Members of the St. Thomas community gathered at Tommie East on Nov. 8 to celebrate the residence hall's LEED Platinum certification as well as Tommie North's LEED Silver certification.
LEED (Leadership in Energy and Environmental Design), developed by the U.S. Green Building Council (USGBC), is the most widely used green building rating system in the world and an international symbol of excellence. All three of the most recent buildings constructed at St. Thomas, starting with the Anderson Student Center, have received LEED certification.
“This is part of a bigger picture at St. Thomas,” said President Julie Sullivan, noting that the United Nations COP26 climate summit also was taking place in Glasgow. “We are committed as a campus – whether it's in our educational programs, facilities, operations, policies, how we live and learn in and outside of the classroom – to sustainability.”
St. Thomas and its partners achieved LEED certification for implementing practical and measurable strategies and solutions in areas including sustainable site development, water savings, energy efficiency, materials selection and indoor environmental quality. LEED projects earn points by adhering to prerequisites and credits across nine measurements for building excellence from integrative design to human health to material use.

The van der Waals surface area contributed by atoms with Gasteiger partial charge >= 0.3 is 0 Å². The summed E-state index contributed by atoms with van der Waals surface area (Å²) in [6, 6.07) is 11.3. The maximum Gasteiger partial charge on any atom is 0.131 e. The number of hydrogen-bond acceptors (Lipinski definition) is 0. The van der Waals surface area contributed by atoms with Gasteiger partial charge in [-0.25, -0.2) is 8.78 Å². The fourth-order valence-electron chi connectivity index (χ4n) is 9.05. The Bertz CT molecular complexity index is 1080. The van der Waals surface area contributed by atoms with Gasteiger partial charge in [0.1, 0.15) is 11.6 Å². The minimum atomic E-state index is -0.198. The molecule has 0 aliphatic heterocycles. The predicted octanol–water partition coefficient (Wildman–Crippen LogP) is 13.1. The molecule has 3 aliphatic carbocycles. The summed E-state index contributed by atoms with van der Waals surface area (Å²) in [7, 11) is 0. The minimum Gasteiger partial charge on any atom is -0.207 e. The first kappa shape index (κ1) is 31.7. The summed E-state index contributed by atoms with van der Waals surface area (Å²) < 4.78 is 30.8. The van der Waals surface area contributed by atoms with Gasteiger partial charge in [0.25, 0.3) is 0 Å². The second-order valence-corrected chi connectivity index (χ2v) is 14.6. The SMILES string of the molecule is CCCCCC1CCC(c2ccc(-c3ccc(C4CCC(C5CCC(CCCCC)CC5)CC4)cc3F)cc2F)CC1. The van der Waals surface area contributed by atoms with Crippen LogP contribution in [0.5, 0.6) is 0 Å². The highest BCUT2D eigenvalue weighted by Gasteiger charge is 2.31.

Tommie East received its LEED certification earlier in 2021, while Tommie North was recognized by the building council this September.
Tommie East is officially categorized under Building Design and Construction: Multifamily Midrise in the USGBC’s LEED database. Tommie North is categorized under Building Design and Construction: New Construction and Major Renovations in the database.
Tommie East was designed by ESG Architecture & Design and built by Ryan Companies. Tommie North was designed by Opus AE Group, LLC, and built by Opus Design Build, LLC.
“Sustainability is an important priority in the St. Thomas 2025 strategic plan and central to the university’s mission to advance the common good,” said Amir Nadav, director of sustainability. “Tommie North houses the Sustainability Living Learning Community, which connects first-year students to experiential learning both inside and outside of the classroom. The LEED certification advances our strategic plan, and reflects the university’s commitment to reduce our environmental impact while enhancing the student experience at St. Thomas.”
USGBC Vice President Rhiannon Jacobsen was on hand to celebrate with the St. Thomas community and its project partners.
“St. Thomas' commitment to LEED is a commendable leadership decision that represents a focus on sustainability, health, wellness and resiliency,” Jacobsen said. “LEED has redefined the way we think about the places where we live, work, play and worship.”
Lexi Shields '22, a Tommie East student resident adviser, said that she learned about sustainability during her first semester at St. Thomas in the Introduction to Justice and Peace Studies course, which prompted her to join the Sustainability Coalition.